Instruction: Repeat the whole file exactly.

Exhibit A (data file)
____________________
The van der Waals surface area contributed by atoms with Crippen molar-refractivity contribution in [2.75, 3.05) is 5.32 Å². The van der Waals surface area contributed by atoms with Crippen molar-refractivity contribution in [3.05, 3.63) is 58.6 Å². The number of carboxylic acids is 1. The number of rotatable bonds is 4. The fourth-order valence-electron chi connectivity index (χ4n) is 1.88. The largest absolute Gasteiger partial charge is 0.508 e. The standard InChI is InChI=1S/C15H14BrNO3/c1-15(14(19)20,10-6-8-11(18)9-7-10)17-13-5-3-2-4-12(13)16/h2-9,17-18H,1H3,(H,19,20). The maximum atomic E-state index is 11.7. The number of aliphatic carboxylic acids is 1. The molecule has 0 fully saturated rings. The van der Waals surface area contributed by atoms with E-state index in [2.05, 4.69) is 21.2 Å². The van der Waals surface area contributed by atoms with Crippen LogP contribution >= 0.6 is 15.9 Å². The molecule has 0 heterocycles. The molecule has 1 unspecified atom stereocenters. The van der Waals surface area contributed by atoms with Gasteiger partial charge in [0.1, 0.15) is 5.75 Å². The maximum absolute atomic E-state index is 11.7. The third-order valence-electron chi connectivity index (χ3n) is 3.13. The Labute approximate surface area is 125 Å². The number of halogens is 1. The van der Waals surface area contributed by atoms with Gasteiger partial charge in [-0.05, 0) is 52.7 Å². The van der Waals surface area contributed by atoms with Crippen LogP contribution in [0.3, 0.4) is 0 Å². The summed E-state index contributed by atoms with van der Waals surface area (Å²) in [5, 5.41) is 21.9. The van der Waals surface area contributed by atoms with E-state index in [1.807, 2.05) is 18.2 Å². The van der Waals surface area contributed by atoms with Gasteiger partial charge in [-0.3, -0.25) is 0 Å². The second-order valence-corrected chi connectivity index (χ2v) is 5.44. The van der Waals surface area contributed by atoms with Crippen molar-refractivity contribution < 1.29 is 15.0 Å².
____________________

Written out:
The van der Waals surface area contributed by atoms with Crippen molar-refractivity contribution in [2.75, 3.05) is 5.32 Å². The van der Waals surface area contributed by atoms with Crippen molar-refractivity contribution in [3.05, 3.63) is 58.6 Å². The number of carboxylic acids is 1. The number of rotatable bonds is 4. The fourth-order valence-electron chi connectivity index (χ4n) is 1.88. The largest absolute Gasteiger partial charge is 0.508 e. The standard InChI is InChI=1S/C15H14BrNO3/c1-15(14(19)20,10-6-8-11(18)9-7-10)17-13-5-3-2-4-12(13)16/h2-9,17-18H,1H3,(H,19,20). The maximum atomic E-state index is 11.7. The number of aliphatic carboxylic acids is 1. The molecule has 0 fully saturated rings. The van der Waals surface area contributed by atoms with E-state index in [2.05, 4.69) is 21.2 Å². The van der Waals surface area contributed by atoms with Crippen LogP contribution >= 0.6 is 15.9 Å². The molecule has 0 heterocycles. The molecule has 1 unspecified atom stereocenters. The van der Waals surface area contributed by atoms with Gasteiger partial charge in [0.1, 0.15) is 5.75 Å². The maximum absolute atomic E-state index is 11.7. The third-order valence-electron chi connectivity index (χ3n) is 3.13. The Labute approximate surface area is 125 Å². The number of halogens is 1. The van der Waals surface area contributed by atoms with Gasteiger partial charge in [-0.05, 0) is 52.7 Å². The van der Waals surface area contributed by atoms with Crippen LogP contribution in [0.3, 0.4) is 0 Å². The summed E-state index contributed by atoms with van der Waals surface area (Å²) in [5, 5.41) is 21.9. The van der Waals surface area contributed by atoms with E-state index in [1.807, 2.05) is 18.2 Å². The van der Waals surface area contributed by atoms with Gasteiger partial charge in [-0.3, -0.25) is 0 Å². The second-order valence-corrected chi connectivity index (χ2v) is 5.44. The van der Waals surface area contributed by atoms with Crippen molar-refractivity contribution < 1.29 is 15.0 Å².